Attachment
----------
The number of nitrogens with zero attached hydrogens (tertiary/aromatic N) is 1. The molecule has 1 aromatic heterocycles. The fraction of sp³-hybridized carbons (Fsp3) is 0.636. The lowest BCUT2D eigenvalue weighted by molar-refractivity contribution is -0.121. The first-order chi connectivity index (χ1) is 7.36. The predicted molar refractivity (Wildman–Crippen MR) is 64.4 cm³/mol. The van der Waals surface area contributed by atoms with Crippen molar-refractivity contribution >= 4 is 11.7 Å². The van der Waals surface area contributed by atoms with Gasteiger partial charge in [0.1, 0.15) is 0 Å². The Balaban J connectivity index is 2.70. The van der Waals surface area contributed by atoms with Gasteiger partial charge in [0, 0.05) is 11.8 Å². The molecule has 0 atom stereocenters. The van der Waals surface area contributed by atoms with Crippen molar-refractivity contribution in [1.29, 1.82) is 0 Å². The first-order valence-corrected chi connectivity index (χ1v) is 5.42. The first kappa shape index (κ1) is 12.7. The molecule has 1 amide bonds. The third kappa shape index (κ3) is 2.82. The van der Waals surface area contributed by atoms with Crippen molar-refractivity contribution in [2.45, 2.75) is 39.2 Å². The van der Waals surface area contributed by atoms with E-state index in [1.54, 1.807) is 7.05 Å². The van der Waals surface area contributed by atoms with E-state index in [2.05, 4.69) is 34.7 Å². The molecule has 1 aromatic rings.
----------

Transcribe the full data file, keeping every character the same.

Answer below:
The number of nitrogens with zero attached hydrogens (tertiary/aromatic N) is 1. The molecule has 1 aromatic heterocycles. The fraction of sp³-hybridized carbons (Fsp3) is 0.636. The lowest BCUT2D eigenvalue weighted by molar-refractivity contribution is -0.121. The first-order chi connectivity index (χ1) is 7.36. The predicted molar refractivity (Wildman–Crippen MR) is 64.4 cm³/mol. The van der Waals surface area contributed by atoms with Crippen molar-refractivity contribution >= 4 is 11.7 Å². The van der Waals surface area contributed by atoms with Gasteiger partial charge in [0.1, 0.15) is 0 Å². The Balaban J connectivity index is 2.70. The van der Waals surface area contributed by atoms with Gasteiger partial charge in [0, 0.05) is 11.8 Å². The molecule has 0 atom stereocenters. The van der Waals surface area contributed by atoms with Crippen molar-refractivity contribution in [1.29, 1.82) is 0 Å². The first-order valence-corrected chi connectivity index (χ1v) is 5.42. The first kappa shape index (κ1) is 12.7. The molecule has 1 amide bonds. The third kappa shape index (κ3) is 2.82. The van der Waals surface area contributed by atoms with Crippen molar-refractivity contribution in [2.45, 2.75) is 39.2 Å². The van der Waals surface area contributed by atoms with E-state index in [1.54, 1.807) is 7.05 Å². The van der Waals surface area contributed by atoms with E-state index in [2.05, 4.69) is 34.7 Å². The molecule has 1 aromatic rings.